Youth Code – “Commitment To Complications” Review

Youth Code – “Commitment To Complications” Review

Industrial music has lost a great deal of its menace over the years. It became enmeshed in EDM with even the legends of the genre such as Skinny Puppy succumbing to this. It has begun to beg the question do the actual songs matter or is it just easier for a DJ to mix together this kinder gentler version of the genre for the sake of keeping the dance floor moving? Youth Code has come to back the teeth back into industrial. These kids are not just hipsters playing dress up. They are the real deal. The have aggression that doesn’t require sampling riffs from 90s thrash metal either.

They wield synths as tough as any guitar riff a fact that is proven on the title track when the singer from Goatwhore shows up to lend his growl to find he doesn’t have to alter his delivery for his style fit into the hammering synths that carry just as much heft as his bludgeoning band from Lousiana. If you are familiar with Youth Code’s previous work or caught them opening for Skinny Puppy, they have really stepped up both the production value and scope of their song writing. With new dynamic layers adding to songs like the first single “the Dust of Fallen Rome”, where singer Sara Taylor’s vocals benefit from a harmonizer effect to create the illusion of actual singing. Her staccato yell varies in level of anger sometimes taking on a more robotic chant. She lowers her sneer on “Anagnorisis”, riding the dark nasty groove. “Doghead” might be is the first song on this album that you might be able to imagine rattling the floor on goth night, the beats are more thoughtfully orchestrated on this album and the arrangements carry more sonic breadth.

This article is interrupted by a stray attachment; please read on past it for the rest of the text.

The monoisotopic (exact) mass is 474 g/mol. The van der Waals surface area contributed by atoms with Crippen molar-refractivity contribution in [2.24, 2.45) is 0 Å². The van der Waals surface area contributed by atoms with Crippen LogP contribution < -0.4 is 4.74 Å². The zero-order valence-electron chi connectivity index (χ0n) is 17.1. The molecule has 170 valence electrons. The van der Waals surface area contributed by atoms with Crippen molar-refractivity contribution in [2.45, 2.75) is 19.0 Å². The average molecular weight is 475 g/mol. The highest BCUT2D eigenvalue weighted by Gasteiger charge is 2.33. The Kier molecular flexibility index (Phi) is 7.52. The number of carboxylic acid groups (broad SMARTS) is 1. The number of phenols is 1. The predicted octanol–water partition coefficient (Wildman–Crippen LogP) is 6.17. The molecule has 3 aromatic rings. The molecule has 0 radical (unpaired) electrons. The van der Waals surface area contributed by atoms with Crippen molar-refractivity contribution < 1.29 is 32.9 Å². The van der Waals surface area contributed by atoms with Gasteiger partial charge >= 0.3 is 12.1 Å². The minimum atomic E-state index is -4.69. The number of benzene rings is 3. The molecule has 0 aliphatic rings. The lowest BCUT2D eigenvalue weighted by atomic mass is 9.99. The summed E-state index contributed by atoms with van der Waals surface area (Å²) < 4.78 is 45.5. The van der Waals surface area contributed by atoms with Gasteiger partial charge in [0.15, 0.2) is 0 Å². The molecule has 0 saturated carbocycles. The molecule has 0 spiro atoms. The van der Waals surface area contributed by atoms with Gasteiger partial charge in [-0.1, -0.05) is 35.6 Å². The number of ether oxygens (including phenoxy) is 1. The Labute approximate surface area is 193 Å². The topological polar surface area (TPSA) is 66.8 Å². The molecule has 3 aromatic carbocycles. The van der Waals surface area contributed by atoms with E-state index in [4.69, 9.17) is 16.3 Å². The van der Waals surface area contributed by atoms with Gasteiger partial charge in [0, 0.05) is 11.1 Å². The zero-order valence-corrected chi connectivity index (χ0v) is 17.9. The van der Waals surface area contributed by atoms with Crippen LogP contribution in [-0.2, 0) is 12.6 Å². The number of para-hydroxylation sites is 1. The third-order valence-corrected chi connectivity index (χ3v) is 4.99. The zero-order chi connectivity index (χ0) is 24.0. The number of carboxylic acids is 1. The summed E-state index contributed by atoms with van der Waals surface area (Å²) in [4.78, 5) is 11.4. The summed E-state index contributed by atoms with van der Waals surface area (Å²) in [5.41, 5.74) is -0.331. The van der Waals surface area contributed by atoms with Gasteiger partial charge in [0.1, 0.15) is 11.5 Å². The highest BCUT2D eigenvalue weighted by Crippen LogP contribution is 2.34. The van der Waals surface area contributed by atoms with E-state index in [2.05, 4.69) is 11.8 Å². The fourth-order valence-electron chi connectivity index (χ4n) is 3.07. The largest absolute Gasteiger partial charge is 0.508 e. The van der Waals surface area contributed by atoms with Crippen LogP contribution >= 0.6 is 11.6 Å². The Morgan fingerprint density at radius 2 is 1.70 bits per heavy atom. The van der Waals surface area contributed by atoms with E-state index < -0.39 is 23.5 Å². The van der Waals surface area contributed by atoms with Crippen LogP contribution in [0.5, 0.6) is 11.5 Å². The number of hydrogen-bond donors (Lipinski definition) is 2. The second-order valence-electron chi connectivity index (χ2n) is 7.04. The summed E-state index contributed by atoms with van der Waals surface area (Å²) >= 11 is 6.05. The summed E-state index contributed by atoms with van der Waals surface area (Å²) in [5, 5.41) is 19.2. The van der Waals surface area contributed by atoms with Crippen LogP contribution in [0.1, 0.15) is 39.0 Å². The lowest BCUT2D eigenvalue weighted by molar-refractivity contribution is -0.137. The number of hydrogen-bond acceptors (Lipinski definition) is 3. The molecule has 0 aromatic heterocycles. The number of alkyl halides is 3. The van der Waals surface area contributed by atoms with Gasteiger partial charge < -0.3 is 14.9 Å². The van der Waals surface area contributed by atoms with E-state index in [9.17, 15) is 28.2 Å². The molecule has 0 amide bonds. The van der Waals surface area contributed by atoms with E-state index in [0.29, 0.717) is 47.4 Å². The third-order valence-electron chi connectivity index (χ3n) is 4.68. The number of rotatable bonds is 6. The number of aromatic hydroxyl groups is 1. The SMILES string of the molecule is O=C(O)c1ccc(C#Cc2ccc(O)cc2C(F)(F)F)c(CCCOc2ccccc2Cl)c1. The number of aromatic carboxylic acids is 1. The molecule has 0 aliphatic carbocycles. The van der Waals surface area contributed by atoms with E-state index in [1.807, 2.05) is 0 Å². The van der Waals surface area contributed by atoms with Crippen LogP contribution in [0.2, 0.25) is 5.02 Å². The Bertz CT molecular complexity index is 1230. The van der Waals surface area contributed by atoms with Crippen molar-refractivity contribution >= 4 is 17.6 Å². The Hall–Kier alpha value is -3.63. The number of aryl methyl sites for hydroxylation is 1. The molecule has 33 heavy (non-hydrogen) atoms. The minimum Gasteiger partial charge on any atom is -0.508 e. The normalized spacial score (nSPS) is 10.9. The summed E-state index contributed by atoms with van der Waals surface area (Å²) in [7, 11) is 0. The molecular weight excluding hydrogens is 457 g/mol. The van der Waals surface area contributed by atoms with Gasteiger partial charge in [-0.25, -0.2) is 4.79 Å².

By the third act things begin to really darken “Glass Spitter” has a menacing throb and sets the stage for the mood to ebb down a few degrees for “Lacerate Wildly”. Here Taylor drops to a whispered hiss as the groove coils into more of a slither. This album is packed with dynamic shifts, from the seething serpentine stalking to more militant marches that terrorize the dance floor. This project’s strength is they pay homage to the genre’s root without ignoring today’s technology in order to intentionally recreate some one else’s sound. It’s not until “Shift of Dismay” that the chug of guitar comes in to push them towards the more metal sound that took industrial into the mainstream in the 90s. Her lyrics are not overly obscured by effects and the anguished subject matter consists of demons you believe she is fighting rather than just melodrama, like the resentment of calling out to her personal albatross on “Lost at Sea” where she declares that she’s “moving backwards for you”. Overall if you are into industrial and don’t have this band on your radar it’s time to figure out where the genre is going.

By Wil Cifer